Read more: The credit union-examiner tug of war ...
Some credit unions find themselves in a tug of war that once again pits profitability against safety as defined by the regulator. Instead of booking, say, a seven-year asset at 4.5%, they are told it is better to book a three-year asset like a car loan at 1.9% or invest in a three-year security at 1.25%. But since consumer demand has been soft, the credit unions end up investing in securities or certificates of deposit, according to Turner.
“Assessments seem to ignore the fact that balance sheets are not static,” Turner said. “Loans put on the books over the past three months may account for 10% of a portfolio today, but as rates increase and additional loans are booked at higher rates, those 10% additions drop to 5% of the total very quickly. In the meantime, the credit union’s earning profile has been enhanced during the duration. This seems to be lost in the examination review.”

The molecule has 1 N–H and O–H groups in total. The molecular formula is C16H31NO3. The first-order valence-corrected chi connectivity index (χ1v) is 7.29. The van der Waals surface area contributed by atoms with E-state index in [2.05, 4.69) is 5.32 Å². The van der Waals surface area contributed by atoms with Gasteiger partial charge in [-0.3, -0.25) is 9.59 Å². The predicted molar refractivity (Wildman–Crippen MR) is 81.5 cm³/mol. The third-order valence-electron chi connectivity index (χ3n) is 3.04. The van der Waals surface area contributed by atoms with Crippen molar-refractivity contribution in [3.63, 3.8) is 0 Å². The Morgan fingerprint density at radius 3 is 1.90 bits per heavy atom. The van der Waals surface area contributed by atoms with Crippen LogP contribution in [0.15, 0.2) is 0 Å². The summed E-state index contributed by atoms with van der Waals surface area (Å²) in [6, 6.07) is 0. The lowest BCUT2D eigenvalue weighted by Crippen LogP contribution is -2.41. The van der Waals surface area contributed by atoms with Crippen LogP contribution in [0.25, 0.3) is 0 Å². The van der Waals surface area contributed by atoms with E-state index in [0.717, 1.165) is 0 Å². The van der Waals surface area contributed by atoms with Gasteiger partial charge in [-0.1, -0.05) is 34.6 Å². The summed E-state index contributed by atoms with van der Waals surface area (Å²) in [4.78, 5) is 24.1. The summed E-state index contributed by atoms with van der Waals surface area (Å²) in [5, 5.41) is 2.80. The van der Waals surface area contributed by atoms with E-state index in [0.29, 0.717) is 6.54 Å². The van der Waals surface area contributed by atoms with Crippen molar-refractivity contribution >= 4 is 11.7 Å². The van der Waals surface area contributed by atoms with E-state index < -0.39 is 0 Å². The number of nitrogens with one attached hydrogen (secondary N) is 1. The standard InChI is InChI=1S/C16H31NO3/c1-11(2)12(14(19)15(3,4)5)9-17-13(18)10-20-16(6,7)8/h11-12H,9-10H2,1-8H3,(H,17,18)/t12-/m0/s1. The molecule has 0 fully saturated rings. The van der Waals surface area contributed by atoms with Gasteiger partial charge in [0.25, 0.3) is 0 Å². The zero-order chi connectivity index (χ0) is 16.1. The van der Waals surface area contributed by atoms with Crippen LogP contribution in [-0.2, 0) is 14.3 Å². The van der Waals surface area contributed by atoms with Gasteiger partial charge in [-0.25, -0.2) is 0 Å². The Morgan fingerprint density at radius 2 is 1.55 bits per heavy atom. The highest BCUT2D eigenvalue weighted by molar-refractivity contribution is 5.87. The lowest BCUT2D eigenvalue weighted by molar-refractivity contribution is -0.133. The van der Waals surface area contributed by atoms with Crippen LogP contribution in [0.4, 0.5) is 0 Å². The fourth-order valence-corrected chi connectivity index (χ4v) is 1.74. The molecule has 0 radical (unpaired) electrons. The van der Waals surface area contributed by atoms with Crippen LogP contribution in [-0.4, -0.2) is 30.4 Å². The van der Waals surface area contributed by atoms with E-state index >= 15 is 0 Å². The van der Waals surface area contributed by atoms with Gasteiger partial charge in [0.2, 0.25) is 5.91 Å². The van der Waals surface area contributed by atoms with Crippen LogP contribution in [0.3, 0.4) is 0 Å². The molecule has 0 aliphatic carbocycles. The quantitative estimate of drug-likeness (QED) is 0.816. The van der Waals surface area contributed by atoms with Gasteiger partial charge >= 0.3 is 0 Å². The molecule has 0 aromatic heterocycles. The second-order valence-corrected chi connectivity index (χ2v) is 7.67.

At Eagle Community, the examination process has been a struggle over the past few years, said Rains, Continued dialogue, as well as the examiner’s understanding of the credit union’s intent, its rationale and its processes can go a long way in bridging gaps that develop between the regulator and the regulated.
“With examiners, it’s all about the credit union having a plan, being able to explain that plan and then having the examiners buy into that plan,” said Rains. “I don’t think their concerns are unwarranted, but my expectation is that my examiners should work with me.”
Such was the case when Eagle Community invested in municipal securities, one of the first credit unions to do so and something the examiner at first thought too risky. Once Rains showed them the plan, the duration of the investment and the anticipated yield, the examiner saw the positive financial impact and did not downgrade the credit union for the investment.
“If the examiners see that you’re doing things right, they should trust that you know what you’re doing and cut you a little more slack,” said Rains. “For a time things were pretty touchy here, but for the past 18 months I think things have gotten better.”